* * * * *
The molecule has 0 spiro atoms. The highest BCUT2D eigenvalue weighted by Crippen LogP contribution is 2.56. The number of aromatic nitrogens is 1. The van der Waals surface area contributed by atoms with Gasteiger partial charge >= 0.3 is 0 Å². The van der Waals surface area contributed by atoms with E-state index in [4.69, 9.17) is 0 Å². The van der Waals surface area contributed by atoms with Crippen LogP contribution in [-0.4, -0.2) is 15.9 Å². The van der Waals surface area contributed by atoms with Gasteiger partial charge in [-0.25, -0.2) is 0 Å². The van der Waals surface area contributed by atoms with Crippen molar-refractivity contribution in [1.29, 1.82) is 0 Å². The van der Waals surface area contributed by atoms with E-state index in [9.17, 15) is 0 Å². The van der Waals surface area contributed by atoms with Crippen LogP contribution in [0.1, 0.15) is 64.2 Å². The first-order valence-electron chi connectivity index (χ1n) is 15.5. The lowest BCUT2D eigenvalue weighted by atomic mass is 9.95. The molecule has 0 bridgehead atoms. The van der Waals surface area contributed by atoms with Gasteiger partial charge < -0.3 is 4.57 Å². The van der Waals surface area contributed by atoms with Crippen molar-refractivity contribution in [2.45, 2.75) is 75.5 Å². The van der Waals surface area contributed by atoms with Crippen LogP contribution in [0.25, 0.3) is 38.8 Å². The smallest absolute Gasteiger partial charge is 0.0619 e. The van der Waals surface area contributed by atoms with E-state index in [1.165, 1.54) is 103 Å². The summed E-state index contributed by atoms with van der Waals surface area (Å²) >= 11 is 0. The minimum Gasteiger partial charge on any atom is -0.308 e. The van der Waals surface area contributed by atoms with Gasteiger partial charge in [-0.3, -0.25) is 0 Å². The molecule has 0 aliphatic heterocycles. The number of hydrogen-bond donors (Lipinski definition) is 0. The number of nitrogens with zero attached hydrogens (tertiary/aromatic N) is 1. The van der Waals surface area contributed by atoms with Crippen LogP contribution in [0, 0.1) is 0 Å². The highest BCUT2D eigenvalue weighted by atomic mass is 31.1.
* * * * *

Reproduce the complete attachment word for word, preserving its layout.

The molecule has 0 spiro atoms. The highest BCUT2D eigenvalue weighted by Crippen LogP contribution is 2.56. The number of aromatic nitrogens is 1. The van der Waals surface area contributed by atoms with Gasteiger partial charge >= 0.3 is 0 Å². The van der Waals surface area contributed by atoms with E-state index in [4.69, 9.17) is 0 Å². The van der Waals surface area contributed by atoms with Crippen LogP contribution in [-0.4, -0.2) is 15.9 Å². The van der Waals surface area contributed by atoms with Gasteiger partial charge in [-0.25, -0.2) is 0 Å². The van der Waals surface area contributed by atoms with Crippen molar-refractivity contribution in [1.29, 1.82) is 0 Å². The van der Waals surface area contributed by atoms with E-state index in [9.17, 15) is 0 Å². The van der Waals surface area contributed by atoms with Crippen LogP contribution in [0.1, 0.15) is 64.2 Å². The first-order valence-electron chi connectivity index (χ1n) is 15.5. The lowest BCUT2D eigenvalue weighted by atomic mass is 9.95. The molecule has 0 bridgehead atoms. The van der Waals surface area contributed by atoms with Gasteiger partial charge < -0.3 is 4.57 Å². The van der Waals surface area contributed by atoms with Crippen molar-refractivity contribution in [2.45, 2.75) is 75.5 Å². The van der Waals surface area contributed by atoms with Crippen LogP contribution in [0.25, 0.3) is 38.8 Å². The smallest absolute Gasteiger partial charge is 0.0619 e. The van der Waals surface area contributed by atoms with E-state index in [1.165, 1.54) is 103 Å². The summed E-state index contributed by atoms with van der Waals surface area (Å²) >= 11 is 0. The minimum Gasteiger partial charge on any atom is -0.308 e. The van der Waals surface area contributed by atoms with Gasteiger partial charge in [-0.3, -0.25) is 0 Å². The molecule has 0 aliphatic heterocycles. The number of hydrogen-bond donors (Lipinski definition) is 0. The number of nitrogens with zero attached hydrogens (tertiary/aromatic N) is 1. The van der Waals surface area contributed by atoms with Crippen LogP contribution in [0, 0.1) is 0 Å². The highest BCUT2D eigenvalue weighted by atomic mass is 31.1.